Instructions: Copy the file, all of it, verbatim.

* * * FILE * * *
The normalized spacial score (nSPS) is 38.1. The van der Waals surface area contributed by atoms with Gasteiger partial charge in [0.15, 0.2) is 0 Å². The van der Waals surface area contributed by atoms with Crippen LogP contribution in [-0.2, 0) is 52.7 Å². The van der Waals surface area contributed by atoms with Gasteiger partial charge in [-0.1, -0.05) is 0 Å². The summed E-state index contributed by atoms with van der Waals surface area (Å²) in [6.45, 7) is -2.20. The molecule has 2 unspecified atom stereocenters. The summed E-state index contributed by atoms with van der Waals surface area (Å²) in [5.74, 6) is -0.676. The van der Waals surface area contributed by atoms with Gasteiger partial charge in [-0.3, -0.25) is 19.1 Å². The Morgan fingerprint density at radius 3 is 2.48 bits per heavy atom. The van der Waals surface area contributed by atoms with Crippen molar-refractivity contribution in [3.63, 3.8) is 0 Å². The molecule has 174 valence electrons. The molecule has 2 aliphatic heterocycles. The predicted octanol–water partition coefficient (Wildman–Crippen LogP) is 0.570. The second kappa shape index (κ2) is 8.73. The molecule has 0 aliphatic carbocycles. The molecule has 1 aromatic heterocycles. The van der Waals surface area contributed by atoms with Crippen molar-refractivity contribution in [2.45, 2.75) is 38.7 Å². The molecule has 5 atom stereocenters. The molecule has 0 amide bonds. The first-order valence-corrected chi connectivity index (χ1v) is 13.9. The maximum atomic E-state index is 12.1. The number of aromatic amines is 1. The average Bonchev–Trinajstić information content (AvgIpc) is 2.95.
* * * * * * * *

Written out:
The normalized spacial score (nSPS) is 38.1. The van der Waals surface area contributed by atoms with Gasteiger partial charge in [0.15, 0.2) is 0 Å². The van der Waals surface area contributed by atoms with Crippen LogP contribution in [-0.2, 0) is 52.7 Å². The van der Waals surface area contributed by atoms with Gasteiger partial charge in [-0.1, -0.05) is 0 Å². The summed E-state index contributed by atoms with van der Waals surface area (Å²) in [6.45, 7) is -2.20. The molecule has 2 unspecified atom stereocenters. The summed E-state index contributed by atoms with van der Waals surface area (Å²) in [5.74, 6) is -0.676. The van der Waals surface area contributed by atoms with Gasteiger partial charge in [-0.3, -0.25) is 19.1 Å². The Morgan fingerprint density at radius 3 is 2.48 bits per heavy atom. The van der Waals surface area contributed by atoms with Crippen molar-refractivity contribution in [3.63, 3.8) is 0 Å². The molecule has 174 valence electrons. The molecule has 2 aliphatic heterocycles. The predicted octanol–water partition coefficient (Wildman–Crippen LogP) is 0.570. The second kappa shape index (κ2) is 8.73. The molecule has 0 aliphatic carbocycles. The molecule has 1 aromatic heterocycles. The van der Waals surface area contributed by atoms with Crippen molar-refractivity contribution in [2.45, 2.75) is 38.7 Å². The molecule has 5 atom stereocenters. The molecule has 0 amide bonds. The first-order valence-corrected chi connectivity index (χ1v) is 13.9. The maximum atomic E-state index is 12.1. The number of aromatic amines is 1. The average Bonchev–Trinajstić information content (AvgIpc) is 2.95.